When Micah Wexler and Mike Kassar opened their first Jewish deli in downtown L.A.’s Grand Central Market, they set out to push the traditional cuisine forward while simultaneously staying true to its roots. Four years and three locations later, Wexler’s has done just that: serving mouthwatering, nationally recognized food in a vibrant setting with custom-designed murals by visual artist Gregory Siff.
This blend of new school and old school approaches makes sense if you’ve ever met the pair—who make it a point to be in their restaurants every day—in person. For both, Wexler’s embodies the tradition of family, sharing, and community that was instilled in them at a young age (through Wexler’s Jewish and Kassar’s Lebanese roots) while paying homage to their mutual love of hip-hop and L.A.
We sat down with the duo to talk about making Wexler’s Deli a reality, the art of preparing the perfect smoked fish, and secret menu items that don’t come cheap.
You two have been a team for a long time. How did you first meet?
Mike: Micah and I actually met during college at the hotel school at Cornell University. Micah was always laughing and making jokes and I had never really thought much of the guy. One day, I see him and his friends laughing and walking down the stairs and he’s got a funny walk going on—I have a little bit of a funny walk—so I immediately think he’s imitating me and laughing with his friends about it. So, I go up to him and say, “Yo man, you imitating my walk?”, and that’s the first time we really talked to each other. It turned out he had sprained his ankle playing touch football, but the rest was history.
How did the concept for Wexler’s Deli come alive?
Micah: In our first restaurant, Mezze, we did a deli night every Sunday. When it closed in 2012, Grand Central Market approached us asked us to do a stall there. We tossed around a lot of ideas but kept coming back to the idea that L.A. needed a better class of deli.
One of the delis that I grew up with, Langers, is fantastic. But no other delis really stood out in my mind because it’s a lot of industrial food. Our whole thing was: let’s focus on the greatest hits deli menu, make as much of it in-house as we possibly can and go back to the old-world craft technique. Now, we put this really traditional, time-honored food out there and do it in an environment that feels more about us and not our grandparents’ generation.
You’re known for your smoked fish. What goes into making it so good?
Micah: A lot, actually. I would say out of all the things that we do that smoking fish is probably my favorite because it’s the real marriage of craftsmanship and technique with some artistry.
We use a salmon that’s from the Faroe Islands that’s probably the benchmark in the world for salmon aquaculture. Then, we cure our lox, which essentially means we pack it in salt, sugar, spices, some herbs, and some citrus and then it sits in that mixture for about two days. It’s much more delicate and you get intense flavors. (For 99 percent of the lox world out there, the fish is brined. That’s because it’s easy, the fish is dropped into a giant vat of salt water essentially, and that’s how it goes through the curing process. But it doesn’t produce the best quality fish).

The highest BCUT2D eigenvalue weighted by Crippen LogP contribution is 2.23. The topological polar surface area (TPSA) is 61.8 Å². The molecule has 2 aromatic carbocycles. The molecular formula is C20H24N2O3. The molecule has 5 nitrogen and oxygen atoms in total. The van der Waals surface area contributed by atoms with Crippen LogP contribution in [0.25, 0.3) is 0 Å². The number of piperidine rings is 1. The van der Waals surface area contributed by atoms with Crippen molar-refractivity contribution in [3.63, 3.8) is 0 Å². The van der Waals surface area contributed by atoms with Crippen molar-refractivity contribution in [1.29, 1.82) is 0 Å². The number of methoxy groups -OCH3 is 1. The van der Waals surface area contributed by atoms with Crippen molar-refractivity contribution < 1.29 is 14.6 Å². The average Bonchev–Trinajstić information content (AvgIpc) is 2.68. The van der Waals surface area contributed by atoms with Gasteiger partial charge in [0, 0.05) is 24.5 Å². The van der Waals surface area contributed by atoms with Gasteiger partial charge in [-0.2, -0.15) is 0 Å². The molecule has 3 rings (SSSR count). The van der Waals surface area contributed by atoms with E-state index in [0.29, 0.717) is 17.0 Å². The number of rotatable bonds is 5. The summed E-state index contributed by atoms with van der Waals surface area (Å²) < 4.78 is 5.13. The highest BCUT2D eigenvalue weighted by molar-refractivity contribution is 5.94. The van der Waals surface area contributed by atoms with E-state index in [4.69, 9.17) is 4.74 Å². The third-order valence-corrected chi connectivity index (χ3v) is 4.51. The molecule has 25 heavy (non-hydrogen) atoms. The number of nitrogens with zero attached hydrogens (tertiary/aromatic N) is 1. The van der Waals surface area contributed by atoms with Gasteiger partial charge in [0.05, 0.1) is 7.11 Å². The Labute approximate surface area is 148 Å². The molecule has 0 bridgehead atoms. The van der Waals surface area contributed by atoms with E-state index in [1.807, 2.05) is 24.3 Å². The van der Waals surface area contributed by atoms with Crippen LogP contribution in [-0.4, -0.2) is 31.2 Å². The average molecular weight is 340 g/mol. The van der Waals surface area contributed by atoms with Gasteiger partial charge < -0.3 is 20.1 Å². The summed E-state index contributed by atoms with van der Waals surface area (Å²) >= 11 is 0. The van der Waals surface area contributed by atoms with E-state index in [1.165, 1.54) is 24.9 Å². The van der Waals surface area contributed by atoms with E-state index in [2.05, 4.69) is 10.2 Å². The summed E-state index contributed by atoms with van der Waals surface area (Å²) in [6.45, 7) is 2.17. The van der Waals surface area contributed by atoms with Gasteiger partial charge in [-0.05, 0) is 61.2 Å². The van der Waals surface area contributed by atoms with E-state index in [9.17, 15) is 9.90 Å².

After that, we wash and dry the fish. Our drying process is actually really important to tighten the fish, and also concentrate those flavors. Then we smoke it for about an hour and then we slice everything by hand.
What about the rest of your menu? How did you determine the right recipe for each dish?
Micah: There’s not really a knowledge base for a very traditional Jewish deli, so I went through a process of trying to research as much about it as I could and then trying out different recipes. Curing and smoking and making pickles … it was just sort of a trial and error process. I often cook from a place of taste memory. I think of a time and place and a taste in my mind and then translate that memory and that experience into something on the plate. I keep cracking away at it until suddenly I eat that certain thing and i’m like, “Oh, this is the one! This tastes like when I was 11 years old.”
Micah, you grew up in a traditional Jewish home. How did your family react the first time they tried your food?
Micah: My grandmother had passed so my grandfather was the guy who held the standard. When I was working on the pastrami sandwich in particular, he was definitely the benchmark. If it didn’t pass muster with my grandfather, then I had to keep working on it. The first time I made it he took one bite out of it and he just looks at me and he shakes his head, “uh-uh (negative).” I asked him, “What don’t you like about it?” He said, “It’s just not right, Micah.” A couple weeks later I ask him again: He takes a bite out of it, he gets this smile across his face says, “Now, you’re talking, kid.” So once it passed papa, it was good to go.
Are there any secret menu items?
Mike: Yea, the KGB. You come in and ask for the KGB, we’ll serve you our lox topped with 30 grams of the finest arctic caviar you can find. But it doesn’t come cheap: $120.